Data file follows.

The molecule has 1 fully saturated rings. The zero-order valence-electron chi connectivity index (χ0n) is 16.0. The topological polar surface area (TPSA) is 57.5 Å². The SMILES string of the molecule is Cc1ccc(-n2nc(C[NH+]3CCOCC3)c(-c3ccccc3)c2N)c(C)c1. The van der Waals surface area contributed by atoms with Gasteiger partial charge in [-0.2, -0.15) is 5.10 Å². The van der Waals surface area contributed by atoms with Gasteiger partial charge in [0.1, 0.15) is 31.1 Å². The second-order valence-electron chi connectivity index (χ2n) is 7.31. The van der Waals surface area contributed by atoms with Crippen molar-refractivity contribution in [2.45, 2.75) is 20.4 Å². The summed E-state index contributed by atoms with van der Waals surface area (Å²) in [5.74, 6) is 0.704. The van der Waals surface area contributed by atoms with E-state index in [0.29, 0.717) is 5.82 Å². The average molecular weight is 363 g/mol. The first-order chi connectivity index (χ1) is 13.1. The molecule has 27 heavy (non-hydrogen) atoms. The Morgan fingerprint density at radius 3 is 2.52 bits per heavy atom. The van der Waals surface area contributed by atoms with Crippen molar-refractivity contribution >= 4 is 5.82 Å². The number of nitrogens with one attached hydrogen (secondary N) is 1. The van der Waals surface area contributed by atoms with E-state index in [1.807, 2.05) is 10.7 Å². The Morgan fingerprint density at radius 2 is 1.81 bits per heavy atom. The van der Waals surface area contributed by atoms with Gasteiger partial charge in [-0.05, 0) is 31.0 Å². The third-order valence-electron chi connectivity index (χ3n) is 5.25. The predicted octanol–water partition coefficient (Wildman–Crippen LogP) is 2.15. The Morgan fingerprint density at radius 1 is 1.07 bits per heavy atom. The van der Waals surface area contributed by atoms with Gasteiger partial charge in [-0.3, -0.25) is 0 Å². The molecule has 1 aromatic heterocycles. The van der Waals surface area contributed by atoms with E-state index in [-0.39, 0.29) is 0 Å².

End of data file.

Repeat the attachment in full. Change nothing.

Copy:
The molecule has 1 fully saturated rings. The zero-order valence-electron chi connectivity index (χ0n) is 16.0. The topological polar surface area (TPSA) is 57.5 Å². The SMILES string of the molecule is Cc1ccc(-n2nc(C[NH+]3CCOCC3)c(-c3ccccc3)c2N)c(C)c1. The van der Waals surface area contributed by atoms with Gasteiger partial charge in [-0.2, -0.15) is 5.10 Å². The van der Waals surface area contributed by atoms with Gasteiger partial charge in [0.1, 0.15) is 31.1 Å². The second-order valence-electron chi connectivity index (χ2n) is 7.31. The van der Waals surface area contributed by atoms with Crippen molar-refractivity contribution in [2.45, 2.75) is 20.4 Å². The summed E-state index contributed by atoms with van der Waals surface area (Å²) in [5.74, 6) is 0.704. The van der Waals surface area contributed by atoms with E-state index in [0.29, 0.717) is 5.82 Å². The average molecular weight is 363 g/mol. The first-order chi connectivity index (χ1) is 13.1. The molecule has 27 heavy (non-hydrogen) atoms. The Morgan fingerprint density at radius 3 is 2.52 bits per heavy atom. The van der Waals surface area contributed by atoms with Crippen molar-refractivity contribution >= 4 is 5.82 Å². The number of nitrogens with one attached hydrogen (secondary N) is 1. The van der Waals surface area contributed by atoms with E-state index in [1.807, 2.05) is 10.7 Å². The Morgan fingerprint density at radius 2 is 1.81 bits per heavy atom. The van der Waals surface area contributed by atoms with Gasteiger partial charge in [-0.05, 0) is 31.0 Å². The third-order valence-electron chi connectivity index (χ3n) is 5.25. The predicted octanol–water partition coefficient (Wildman–Crippen LogP) is 2.15. The Morgan fingerprint density at radius 1 is 1.07 bits per heavy atom. The van der Waals surface area contributed by atoms with Gasteiger partial charge in [-0.3, -0.25) is 0 Å². The molecule has 1 aromatic heterocycles. The van der Waals surface area contributed by atoms with E-state index in [-0.39, 0.29) is 0 Å².